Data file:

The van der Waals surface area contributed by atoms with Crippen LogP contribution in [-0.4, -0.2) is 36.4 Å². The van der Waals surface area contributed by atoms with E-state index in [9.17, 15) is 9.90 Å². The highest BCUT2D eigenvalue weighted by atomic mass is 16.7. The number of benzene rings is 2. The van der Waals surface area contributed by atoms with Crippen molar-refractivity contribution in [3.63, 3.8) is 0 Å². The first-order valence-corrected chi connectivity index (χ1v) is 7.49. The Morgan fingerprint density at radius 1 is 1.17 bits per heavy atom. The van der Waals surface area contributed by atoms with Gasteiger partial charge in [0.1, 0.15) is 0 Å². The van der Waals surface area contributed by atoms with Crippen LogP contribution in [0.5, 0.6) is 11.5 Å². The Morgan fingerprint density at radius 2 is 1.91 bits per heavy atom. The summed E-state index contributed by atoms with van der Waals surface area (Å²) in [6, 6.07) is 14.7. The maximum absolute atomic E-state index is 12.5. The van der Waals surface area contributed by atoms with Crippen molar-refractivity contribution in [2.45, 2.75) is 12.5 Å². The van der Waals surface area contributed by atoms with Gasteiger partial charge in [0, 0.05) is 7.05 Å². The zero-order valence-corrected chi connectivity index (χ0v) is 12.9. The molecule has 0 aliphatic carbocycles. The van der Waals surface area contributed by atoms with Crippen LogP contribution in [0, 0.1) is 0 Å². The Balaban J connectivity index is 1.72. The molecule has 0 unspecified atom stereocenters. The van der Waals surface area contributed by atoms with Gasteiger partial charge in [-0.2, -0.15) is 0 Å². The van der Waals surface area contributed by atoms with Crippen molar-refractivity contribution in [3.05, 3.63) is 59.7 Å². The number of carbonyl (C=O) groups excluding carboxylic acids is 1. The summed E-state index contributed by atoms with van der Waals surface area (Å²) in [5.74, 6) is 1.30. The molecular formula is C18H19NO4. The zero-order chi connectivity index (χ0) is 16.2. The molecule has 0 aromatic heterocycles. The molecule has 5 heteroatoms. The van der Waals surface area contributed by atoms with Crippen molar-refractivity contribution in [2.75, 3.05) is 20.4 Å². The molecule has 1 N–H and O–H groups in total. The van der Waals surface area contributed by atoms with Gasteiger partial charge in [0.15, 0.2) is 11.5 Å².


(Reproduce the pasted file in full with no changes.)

The van der Waals surface area contributed by atoms with Crippen LogP contribution in [-0.4, -0.2) is 36.4 Å². The van der Waals surface area contributed by atoms with E-state index in [9.17, 15) is 9.90 Å². The highest BCUT2D eigenvalue weighted by atomic mass is 16.7. The number of benzene rings is 2. The van der Waals surface area contributed by atoms with Crippen molar-refractivity contribution in [3.63, 3.8) is 0 Å². The first-order valence-corrected chi connectivity index (χ1v) is 7.49. The Morgan fingerprint density at radius 1 is 1.17 bits per heavy atom. The van der Waals surface area contributed by atoms with Gasteiger partial charge in [0.1, 0.15) is 0 Å². The van der Waals surface area contributed by atoms with Crippen LogP contribution in [0.5, 0.6) is 11.5 Å². The Morgan fingerprint density at radius 2 is 1.91 bits per heavy atom. The summed E-state index contributed by atoms with van der Waals surface area (Å²) in [6, 6.07) is 14.7. The maximum absolute atomic E-state index is 12.5. The van der Waals surface area contributed by atoms with Crippen molar-refractivity contribution in [2.45, 2.75) is 12.5 Å². The van der Waals surface area contributed by atoms with Gasteiger partial charge in [0, 0.05) is 7.05 Å². The zero-order valence-corrected chi connectivity index (χ0v) is 12.9. The molecule has 0 aliphatic carbocycles. The van der Waals surface area contributed by atoms with Crippen LogP contribution in [0, 0.1) is 0 Å². The Balaban J connectivity index is 1.72. The molecule has 0 unspecified atom stereocenters. The van der Waals surface area contributed by atoms with Gasteiger partial charge in [-0.2, -0.15) is 0 Å². The van der Waals surface area contributed by atoms with Crippen molar-refractivity contribution in [3.05, 3.63) is 59.7 Å². The number of carbonyl (C=O) groups excluding carboxylic acids is 1. The summed E-state index contributed by atoms with van der Waals surface area (Å²) in [5.74, 6) is 1.30. The molecular formula is C18H19NO4. The zero-order chi connectivity index (χ0) is 16.2. The molecule has 0 aromatic heterocycles. The molecule has 5 heteroatoms. The van der Waals surface area contributed by atoms with Crippen molar-refractivity contribution in [2.75, 3.05) is 20.4 Å². The molecule has 1 N–H and O–H groups in total. The van der Waals surface area contributed by atoms with Gasteiger partial charge in [0.15, 0.2) is 11.5 Å².